May 26, 2018
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Old debts, bad collectors and knowing your rights

Renee C. Byer | MCT
Renee C. Byer | MCT
Joy Thomas, 76, left, and her son Kevin Thomas, 48, pictured Feb. 2, 2012, in Rocklin, California, were hounded by debt collectors over the past year.
By Megan McArdle, Bloomberg News

If you only read one thing this past weekend, it should have been a book excerpt, “Paper Boys,” by Jake Halpern, in the New York Times Magazine. It describes the colorful, seamy, more-than-borderline-dishonest world of firms that collect old debts.

As the industry has been described to me, there’s a hierarchy of debt-collection professionals, from the people who work for your bank or utility (indifferent, sometimes incompetent, occasionally mean) to the folks who buy ancient debt — known as “paper” — for pennies on the dollar and attempt to collect it, relying on no more than the occasional goodwill of debtors and their own antisocial tendencies. Very old debts are very difficult to collect, because they disappear from credit reports after seven years, and after a state’s statute of limitation on debt collections expires, the collector can’t even sue. So these wily collectors either hope that the debtor feels bad about being a deadbeat and wants to clear his good name … or that he doesn’t know the law. And when hope fails, collectors frequently resort to less savory tactics such as threatening to sue (legal), threatening to have you arrested (it may be legal to make the threat, but they can’t actually make good on it) or impersonating a law enforcement officer who is going to come arrest you (very, very, very illegal).

The problem is that even if they engage in illegal tactics, it’s a pretty low priority for the government. Though the harm these guys do is real, it’s not like this is an industry where you clutch your hand to your heart in the fear that tougher regulations might put you of business. The problem is enforcement. The Federal Trade Commission, which is in charge of regulating this stuff, is not really equipped to rid the world of a bunch of fly-by-night collection shops operating out of temporary office spaces or the back of some guy’s warehouse; it’s good at wrangling with corporations that have big, marble-floored headquarters that can’t easily be moved to a nearby shed if the government comes knocking. It’s easy to see why enforcement would be a low priority when shutting one fishy operation down just means that someone else will pick up the paper and do the same thing — maybe even the owner, operating through a brand-new shell company.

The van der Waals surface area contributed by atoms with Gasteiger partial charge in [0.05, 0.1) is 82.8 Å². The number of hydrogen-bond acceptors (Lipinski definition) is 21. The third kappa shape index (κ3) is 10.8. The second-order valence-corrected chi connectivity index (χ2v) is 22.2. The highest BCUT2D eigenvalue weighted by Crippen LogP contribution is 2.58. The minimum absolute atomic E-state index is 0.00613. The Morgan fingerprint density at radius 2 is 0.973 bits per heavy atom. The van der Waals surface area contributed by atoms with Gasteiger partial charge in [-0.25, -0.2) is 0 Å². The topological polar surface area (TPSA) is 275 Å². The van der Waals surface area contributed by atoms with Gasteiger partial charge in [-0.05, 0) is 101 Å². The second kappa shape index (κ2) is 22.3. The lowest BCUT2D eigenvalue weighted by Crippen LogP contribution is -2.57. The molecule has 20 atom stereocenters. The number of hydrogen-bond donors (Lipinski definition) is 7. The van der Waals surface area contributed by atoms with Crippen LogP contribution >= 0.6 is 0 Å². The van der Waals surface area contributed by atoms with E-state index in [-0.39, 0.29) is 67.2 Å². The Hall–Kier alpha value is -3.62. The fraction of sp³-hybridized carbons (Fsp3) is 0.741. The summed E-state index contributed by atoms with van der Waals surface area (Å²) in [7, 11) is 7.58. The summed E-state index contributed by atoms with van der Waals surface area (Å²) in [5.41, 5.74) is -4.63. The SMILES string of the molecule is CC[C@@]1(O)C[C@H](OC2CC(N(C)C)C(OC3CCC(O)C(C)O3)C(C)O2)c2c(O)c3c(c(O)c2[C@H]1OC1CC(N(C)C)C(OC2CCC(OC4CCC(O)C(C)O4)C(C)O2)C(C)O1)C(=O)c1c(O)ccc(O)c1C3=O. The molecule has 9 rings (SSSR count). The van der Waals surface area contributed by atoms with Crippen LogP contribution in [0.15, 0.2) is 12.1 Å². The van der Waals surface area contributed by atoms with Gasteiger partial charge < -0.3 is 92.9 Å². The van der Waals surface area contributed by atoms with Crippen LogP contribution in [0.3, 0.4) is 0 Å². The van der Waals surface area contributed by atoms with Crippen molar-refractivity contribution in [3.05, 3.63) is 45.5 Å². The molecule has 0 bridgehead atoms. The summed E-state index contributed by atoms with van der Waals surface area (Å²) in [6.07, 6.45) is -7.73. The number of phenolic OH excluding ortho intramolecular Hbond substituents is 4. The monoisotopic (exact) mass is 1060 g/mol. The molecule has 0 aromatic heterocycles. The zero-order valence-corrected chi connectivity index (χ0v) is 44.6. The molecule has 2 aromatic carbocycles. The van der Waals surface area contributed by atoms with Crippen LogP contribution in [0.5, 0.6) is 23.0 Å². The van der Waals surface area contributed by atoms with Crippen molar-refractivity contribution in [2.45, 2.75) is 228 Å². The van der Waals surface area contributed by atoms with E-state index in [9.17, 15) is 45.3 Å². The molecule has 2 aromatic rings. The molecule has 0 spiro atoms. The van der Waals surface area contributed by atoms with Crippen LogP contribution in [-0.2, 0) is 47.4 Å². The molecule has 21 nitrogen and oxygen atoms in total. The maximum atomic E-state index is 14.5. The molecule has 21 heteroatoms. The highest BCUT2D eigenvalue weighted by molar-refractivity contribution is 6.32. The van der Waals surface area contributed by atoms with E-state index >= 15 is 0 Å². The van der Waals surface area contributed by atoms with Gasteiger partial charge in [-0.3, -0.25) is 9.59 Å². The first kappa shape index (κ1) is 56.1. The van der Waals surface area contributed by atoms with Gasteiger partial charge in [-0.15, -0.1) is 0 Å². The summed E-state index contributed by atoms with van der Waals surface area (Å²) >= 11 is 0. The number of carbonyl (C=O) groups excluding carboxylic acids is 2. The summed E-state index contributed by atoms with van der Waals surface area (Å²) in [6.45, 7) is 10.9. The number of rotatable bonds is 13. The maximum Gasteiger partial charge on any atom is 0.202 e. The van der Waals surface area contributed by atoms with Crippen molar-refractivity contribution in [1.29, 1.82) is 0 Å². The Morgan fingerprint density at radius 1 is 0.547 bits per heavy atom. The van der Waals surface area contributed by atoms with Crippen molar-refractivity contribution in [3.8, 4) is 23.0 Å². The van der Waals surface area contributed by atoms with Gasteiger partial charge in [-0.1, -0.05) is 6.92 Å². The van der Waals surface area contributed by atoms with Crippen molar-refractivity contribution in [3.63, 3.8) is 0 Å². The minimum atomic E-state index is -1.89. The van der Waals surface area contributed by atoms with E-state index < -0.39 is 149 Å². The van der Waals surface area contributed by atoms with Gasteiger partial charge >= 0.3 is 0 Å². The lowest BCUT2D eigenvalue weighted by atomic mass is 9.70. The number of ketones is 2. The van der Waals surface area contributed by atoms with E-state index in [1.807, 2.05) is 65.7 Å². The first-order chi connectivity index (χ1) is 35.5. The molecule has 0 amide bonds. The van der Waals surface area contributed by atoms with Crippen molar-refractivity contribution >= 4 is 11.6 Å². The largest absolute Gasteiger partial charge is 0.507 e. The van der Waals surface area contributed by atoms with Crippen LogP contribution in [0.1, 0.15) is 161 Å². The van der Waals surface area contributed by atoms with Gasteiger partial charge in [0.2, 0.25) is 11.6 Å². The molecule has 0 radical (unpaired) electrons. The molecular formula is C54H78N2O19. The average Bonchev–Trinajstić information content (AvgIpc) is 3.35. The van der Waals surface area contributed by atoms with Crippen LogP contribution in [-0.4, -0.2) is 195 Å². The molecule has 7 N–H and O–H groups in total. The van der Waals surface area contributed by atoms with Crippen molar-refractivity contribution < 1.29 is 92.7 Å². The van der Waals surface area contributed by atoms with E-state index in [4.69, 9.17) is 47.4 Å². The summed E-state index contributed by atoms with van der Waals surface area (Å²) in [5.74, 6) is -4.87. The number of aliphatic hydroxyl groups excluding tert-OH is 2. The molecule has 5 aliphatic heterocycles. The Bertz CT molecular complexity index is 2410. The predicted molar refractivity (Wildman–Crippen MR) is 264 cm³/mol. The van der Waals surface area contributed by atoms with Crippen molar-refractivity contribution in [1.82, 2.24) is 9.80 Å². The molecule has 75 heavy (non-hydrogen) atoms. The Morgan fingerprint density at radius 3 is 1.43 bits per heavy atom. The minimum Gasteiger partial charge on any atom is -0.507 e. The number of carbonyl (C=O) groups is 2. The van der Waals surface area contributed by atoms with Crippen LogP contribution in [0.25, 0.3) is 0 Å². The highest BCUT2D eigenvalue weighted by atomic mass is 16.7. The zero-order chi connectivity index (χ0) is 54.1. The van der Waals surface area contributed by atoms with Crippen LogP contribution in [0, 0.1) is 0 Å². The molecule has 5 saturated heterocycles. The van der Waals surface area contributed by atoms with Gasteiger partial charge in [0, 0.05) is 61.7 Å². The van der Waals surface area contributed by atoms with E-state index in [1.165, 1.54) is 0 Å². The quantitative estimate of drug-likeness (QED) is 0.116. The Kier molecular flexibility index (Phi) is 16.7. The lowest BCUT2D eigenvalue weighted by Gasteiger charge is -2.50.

Halpern suggests at the end of the excerpt that we could move to a registry of debts, something like the central registry we have for real estate sales. That would certainly cut down on overaggressive collection efforts, at least if people bothered to check that they were paying debts they legitimately owed. But it wouldn’t eliminate them, because as aforementioned, enforcement is tricky. And setting up a registry is harder than you think, because while real estate transactions are relatively rare, consumer debts can come in any size and from any source. If you require people to register debts so that they can legally collect on them, you effectively create a system in which small-denomination debts can’t effectively be collected upon at all — which sounds great until Verizon triples its nonpayment fee in order to bring it up to “collectible” level.

Given all these complexities, the FTC doesn’t seem super-interested in getting such a registry going. That leaves you, the person fielding calls from debt collectors. What can you do?

For starters, know your rights:

— Familiarize yourself with the statute of limitations in your state. After that limit expires, debt collectors can’t sue you to collect any more.

— After seven years, uncollected debts leave your credit report. Debt collectors can re-report the debt, which would be a huge pain, but eventually the credit bureau will have to take it off again if you’re sufficiently persistent.

— Ask if they can validate the debt. Often, they can’t, because he’s some weasel who bought a spreadsheet off some guy he barely knows and is now calling down the list. These sheets frequently have errors. If you don’t remember this debt, or even if you’re unsure, demand proof you owe the money.

— You cannot be arrested simply for failing to pay debts you owe to a private company. Government debts are different — if you have tax debts or a judge has issued a bench warrant for nonpayment, then you will end up spending time in the pokey if you don’t pay. But that $150 credit card bill from eight years ago? Forget it.

— They cannot call your friends, family or boss to get help paying the debt. They also cannot call in the wee small hours of the morning, make threats or otherwise make it impossible for you to live a normal life.

Megan McArdle is a Bloomberg View columnist who writes on economics, business and public policy.

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